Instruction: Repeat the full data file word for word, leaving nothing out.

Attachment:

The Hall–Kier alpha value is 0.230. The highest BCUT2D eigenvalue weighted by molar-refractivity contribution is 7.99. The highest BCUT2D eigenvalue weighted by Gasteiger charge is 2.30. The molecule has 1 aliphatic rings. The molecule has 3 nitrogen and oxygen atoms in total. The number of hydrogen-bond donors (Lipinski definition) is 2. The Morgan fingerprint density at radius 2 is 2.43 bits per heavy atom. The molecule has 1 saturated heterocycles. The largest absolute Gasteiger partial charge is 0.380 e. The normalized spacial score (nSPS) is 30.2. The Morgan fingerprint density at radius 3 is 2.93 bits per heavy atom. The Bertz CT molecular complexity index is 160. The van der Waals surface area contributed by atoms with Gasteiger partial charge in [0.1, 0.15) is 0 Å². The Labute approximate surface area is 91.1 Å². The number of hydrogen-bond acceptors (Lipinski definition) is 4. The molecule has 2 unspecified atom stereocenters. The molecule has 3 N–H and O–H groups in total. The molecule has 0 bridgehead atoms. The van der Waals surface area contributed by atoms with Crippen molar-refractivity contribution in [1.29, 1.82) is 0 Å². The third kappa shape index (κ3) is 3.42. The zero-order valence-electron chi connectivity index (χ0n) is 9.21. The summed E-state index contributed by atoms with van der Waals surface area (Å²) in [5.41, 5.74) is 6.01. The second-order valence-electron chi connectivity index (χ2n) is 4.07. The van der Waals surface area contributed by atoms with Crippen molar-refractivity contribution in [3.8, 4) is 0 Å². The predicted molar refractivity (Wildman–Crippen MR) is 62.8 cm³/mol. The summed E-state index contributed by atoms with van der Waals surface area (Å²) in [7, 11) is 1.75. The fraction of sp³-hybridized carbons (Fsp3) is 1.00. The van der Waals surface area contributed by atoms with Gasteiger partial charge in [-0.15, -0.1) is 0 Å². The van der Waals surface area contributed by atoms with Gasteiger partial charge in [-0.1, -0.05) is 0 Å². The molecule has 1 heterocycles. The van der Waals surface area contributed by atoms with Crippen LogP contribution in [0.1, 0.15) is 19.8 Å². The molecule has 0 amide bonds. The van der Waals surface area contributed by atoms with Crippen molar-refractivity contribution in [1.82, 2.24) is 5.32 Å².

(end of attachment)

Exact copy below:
The Hall–Kier alpha value is 0.230. The highest BCUT2D eigenvalue weighted by molar-refractivity contribution is 7.99. The highest BCUT2D eigenvalue weighted by Gasteiger charge is 2.30. The molecule has 1 aliphatic rings. The molecule has 3 nitrogen and oxygen atoms in total. The number of hydrogen-bond donors (Lipinski definition) is 2. The Morgan fingerprint density at radius 2 is 2.43 bits per heavy atom. The molecule has 1 saturated heterocycles. The largest absolute Gasteiger partial charge is 0.380 e. The normalized spacial score (nSPS) is 30.2. The Morgan fingerprint density at radius 3 is 2.93 bits per heavy atom. The Bertz CT molecular complexity index is 160. The van der Waals surface area contributed by atoms with Gasteiger partial charge in [0.1, 0.15) is 0 Å². The Labute approximate surface area is 91.1 Å². The number of hydrogen-bond acceptors (Lipinski definition) is 4. The molecule has 2 unspecified atom stereocenters. The molecule has 3 N–H and O–H groups in total. The molecule has 0 bridgehead atoms. The van der Waals surface area contributed by atoms with Crippen molar-refractivity contribution in [1.29, 1.82) is 0 Å². The third kappa shape index (κ3) is 3.42. The zero-order valence-electron chi connectivity index (χ0n) is 9.21. The summed E-state index contributed by atoms with van der Waals surface area (Å²) in [5.41, 5.74) is 6.01. The second-order valence-electron chi connectivity index (χ2n) is 4.07. The van der Waals surface area contributed by atoms with Crippen molar-refractivity contribution in [3.8, 4) is 0 Å². The predicted molar refractivity (Wildman–Crippen MR) is 62.8 cm³/mol. The summed E-state index contributed by atoms with van der Waals surface area (Å²) in [7, 11) is 1.75. The fraction of sp³-hybridized carbons (Fsp3) is 1.00. The van der Waals surface area contributed by atoms with Gasteiger partial charge in [-0.15, -0.1) is 0 Å². The van der Waals surface area contributed by atoms with Gasteiger partial charge in [-0.1, -0.05) is 0 Å². The molecule has 1 heterocycles. The van der Waals surface area contributed by atoms with Crippen LogP contribution in [0.1, 0.15) is 19.8 Å². The molecule has 0 amide bonds. The van der Waals surface area contributed by atoms with Crippen molar-refractivity contribution in [1.82, 2.24) is 5.32 Å².